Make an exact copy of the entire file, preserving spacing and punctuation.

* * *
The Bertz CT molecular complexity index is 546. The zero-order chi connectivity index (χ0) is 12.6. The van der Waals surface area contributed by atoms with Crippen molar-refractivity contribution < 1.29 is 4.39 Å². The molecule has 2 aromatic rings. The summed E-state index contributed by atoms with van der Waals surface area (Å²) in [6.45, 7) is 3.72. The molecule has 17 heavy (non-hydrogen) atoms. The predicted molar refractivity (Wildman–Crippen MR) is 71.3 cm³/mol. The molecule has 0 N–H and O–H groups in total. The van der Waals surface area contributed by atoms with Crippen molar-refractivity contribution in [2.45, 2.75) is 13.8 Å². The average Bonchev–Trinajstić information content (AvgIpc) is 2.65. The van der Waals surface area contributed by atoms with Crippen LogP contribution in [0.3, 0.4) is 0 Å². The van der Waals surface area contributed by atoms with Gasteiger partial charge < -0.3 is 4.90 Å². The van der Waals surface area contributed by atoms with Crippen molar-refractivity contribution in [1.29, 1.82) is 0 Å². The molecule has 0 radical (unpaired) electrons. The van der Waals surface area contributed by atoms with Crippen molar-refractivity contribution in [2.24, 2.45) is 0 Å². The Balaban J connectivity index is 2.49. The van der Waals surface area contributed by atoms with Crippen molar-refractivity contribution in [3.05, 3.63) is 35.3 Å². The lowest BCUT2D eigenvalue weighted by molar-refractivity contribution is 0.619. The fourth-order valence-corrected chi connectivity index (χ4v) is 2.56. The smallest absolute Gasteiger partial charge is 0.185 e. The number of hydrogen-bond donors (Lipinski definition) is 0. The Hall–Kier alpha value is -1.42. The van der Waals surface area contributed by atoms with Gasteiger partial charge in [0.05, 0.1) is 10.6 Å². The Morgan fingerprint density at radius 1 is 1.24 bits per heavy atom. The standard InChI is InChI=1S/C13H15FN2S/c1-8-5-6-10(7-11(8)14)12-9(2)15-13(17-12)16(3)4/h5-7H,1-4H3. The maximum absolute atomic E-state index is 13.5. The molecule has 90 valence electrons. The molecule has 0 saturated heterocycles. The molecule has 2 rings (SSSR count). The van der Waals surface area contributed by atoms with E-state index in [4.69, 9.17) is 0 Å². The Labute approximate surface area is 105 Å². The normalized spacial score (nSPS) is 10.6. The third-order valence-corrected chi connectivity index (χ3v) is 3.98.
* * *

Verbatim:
The Bertz CT molecular complexity index is 546. The zero-order chi connectivity index (χ0) is 12.6. The van der Waals surface area contributed by atoms with Crippen molar-refractivity contribution < 1.29 is 4.39 Å². The molecule has 2 aromatic rings. The summed E-state index contributed by atoms with van der Waals surface area (Å²) in [6.45, 7) is 3.72. The molecule has 17 heavy (non-hydrogen) atoms. The predicted molar refractivity (Wildman–Crippen MR) is 71.3 cm³/mol. The molecule has 0 N–H and O–H groups in total. The van der Waals surface area contributed by atoms with Crippen molar-refractivity contribution in [2.45, 2.75) is 13.8 Å². The average Bonchev–Trinajstić information content (AvgIpc) is 2.65. The van der Waals surface area contributed by atoms with Crippen LogP contribution in [0.3, 0.4) is 0 Å². The van der Waals surface area contributed by atoms with Gasteiger partial charge < -0.3 is 4.90 Å². The van der Waals surface area contributed by atoms with Crippen molar-refractivity contribution in [1.29, 1.82) is 0 Å². The molecule has 0 radical (unpaired) electrons. The van der Waals surface area contributed by atoms with Crippen molar-refractivity contribution in [2.24, 2.45) is 0 Å². The Balaban J connectivity index is 2.49. The van der Waals surface area contributed by atoms with Crippen molar-refractivity contribution in [3.05, 3.63) is 35.3 Å². The lowest BCUT2D eigenvalue weighted by molar-refractivity contribution is 0.619. The fourth-order valence-corrected chi connectivity index (χ4v) is 2.56. The smallest absolute Gasteiger partial charge is 0.185 e. The number of hydrogen-bond donors (Lipinski definition) is 0. The Hall–Kier alpha value is -1.42. The van der Waals surface area contributed by atoms with Gasteiger partial charge in [0.05, 0.1) is 10.6 Å². The Morgan fingerprint density at radius 1 is 1.24 bits per heavy atom. The standard InChI is InChI=1S/C13H15FN2S/c1-8-5-6-10(7-11(8)14)12-9(2)15-13(17-12)16(3)4/h5-7H,1-4H3. The maximum absolute atomic E-state index is 13.5. The molecule has 90 valence electrons. The molecule has 0 saturated heterocycles. The molecule has 2 rings (SSSR count). The van der Waals surface area contributed by atoms with E-state index in [4.69, 9.17) is 0 Å². The Labute approximate surface area is 105 Å². The normalized spacial score (nSPS) is 10.6. The third-order valence-corrected chi connectivity index (χ3v) is 3.98.